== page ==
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1266 Toxicity profiles of weight-based 2-weekly and flat-dose 4-weekly nivolumab regimen – a real-world Australian centre experience
  1. Sang Yoon Kim,
  2. Prajwol Shrestha and
  3. Andre van der Westhuizen
  1. Calvary Mater Newcastle, Macquarie University, Australia


Background Anti-PD1 inhibitor nivolumab gained US FDA approval in 2014 using a weight-based, 2-weekly regimen (Q2W). In 2018, US FDA approved a flat-dose, 480mg 4-weekly regimen (Q4W) based on quantitative pharmacokinetic modelling.1,2Whilst the Q4W regimen has since been widely adopted, real-world data on safety across various tumour types remain lacking, with anecdotal reports of differing toxicity profiles due to increased drug exposure.

Methods We conducted a single-centre, retrospective analysis on adults receiving nivolumab for any tumour or treatment intent in Calvary Mater Newcastle between Jan 2015 and July 2020, collecting information on treatment and immune-related serious adverse events (SAEs). Those receiving concurrent systemic therapy other than nivolumab were excluded. Toxicity profiles, including incidence rate, types of events, and timing of onset, were compared, as were SAEs’ impact on nivolumab treatment intention long term.

Results 137/43/35 patients received nivolumab on Q2W/Q4W/Q2W switch to Q4W (Q2-4W) regimen. Baseline characteristics were unequal, particularly the dominant tumour types (78% NSCLC in Q2W, 74% melanoma in Q4W) and treatment intention (palliative intent 96% in Q2W vs. 37% in Q4W). Q4W cohort received 29% higher nivolumab dose per week of treatment than Q2W. 23 (17%) and 7 (16%) patients experienced 24 and 9 SAEs on Q2W/Q4W, respectively. SAE per 100 person-weeks on nivolumab was higher in Q4W than in Q2W (0.99 vs. 0.64, OR 1.55), but the difference was statistically insignificant (95% CI 0.63-3.44, p=0.26, table 1). Q4W was associated with significantly earlier SAE onset than Q2W (4.1 vs. 17.7 weeks, OR 4.32, p=0.012, figure 1). Q4W was associated with more colitis (44 vs. 21%) with earlier onset (4.1 vs. 11 weeks). SAEs caused more nivolumab discontinuation in the Q2W cohort, but the difference was statistically insignificant (83% vs. 43%, OR 1.93, p=0.29). Choice of nivolumab regimen did not influence the rate of SAEs in those receiving radiotherapy. Most SAEs required systemic corticosteroid therapy (20/23 vs. 6/7) and hospitalisation (18/23 vs. 7/7), but the majority resolved within six months at a similar rate (71% vs. 75%). The SAE rate was low in the Q2-4W (6%), with no treatment discontinuation.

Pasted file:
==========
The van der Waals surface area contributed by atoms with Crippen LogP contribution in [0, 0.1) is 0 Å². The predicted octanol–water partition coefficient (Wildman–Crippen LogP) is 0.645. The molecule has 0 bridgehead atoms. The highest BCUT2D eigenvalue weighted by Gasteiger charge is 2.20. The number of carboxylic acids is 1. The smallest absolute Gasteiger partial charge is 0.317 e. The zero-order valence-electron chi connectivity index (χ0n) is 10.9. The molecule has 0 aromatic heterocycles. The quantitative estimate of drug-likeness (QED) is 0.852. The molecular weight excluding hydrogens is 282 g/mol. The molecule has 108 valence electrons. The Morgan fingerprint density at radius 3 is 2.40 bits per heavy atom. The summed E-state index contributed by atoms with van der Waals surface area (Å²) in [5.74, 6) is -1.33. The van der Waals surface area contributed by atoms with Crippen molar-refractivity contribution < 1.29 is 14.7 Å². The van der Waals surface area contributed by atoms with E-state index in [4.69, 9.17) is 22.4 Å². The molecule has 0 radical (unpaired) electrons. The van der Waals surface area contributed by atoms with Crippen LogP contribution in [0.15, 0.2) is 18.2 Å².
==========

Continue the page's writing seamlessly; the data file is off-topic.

Conclusions Q4W nivolumab regimen was not associated with an increased incidence of SAE compared to Q2W but was associated with earlier onset with a penchant for colitis. Further research may identify unique toxicity signatures associated with different scheduling and help individualise patient treatment.


  1. Zhao X, Suryawanshi S, Hruska M, et al. Assessment of nivolumab benefit–risk profile of a 240-mg flat dose relative to a 3-mg/kg dosing regimen in patients with advanced tumors. Ann Oncol 2017;28(8):2002–8.

  2. Zhao X, Shen J, Ivaturi V, et al. Model-based evaluation of the efficacy and safety of nivolumab once every 4 weeks across multiple tumor types. Ann Oncol 2020;31(2):302–9.

Ethics Approval Hunter New England Human Research Ethics Committee provided consent to collect and analyse data as the study involved pre-existing, non-identifiable data (authorisation 2020/STE03882)

Abstract 1266 Figure 1

Kaplan-Meier failure estimates of patients experiencing SAE according to nivolumab regimen

Abstract 1266 Table 1

SAE characteristics stratified by nivolumab regimen

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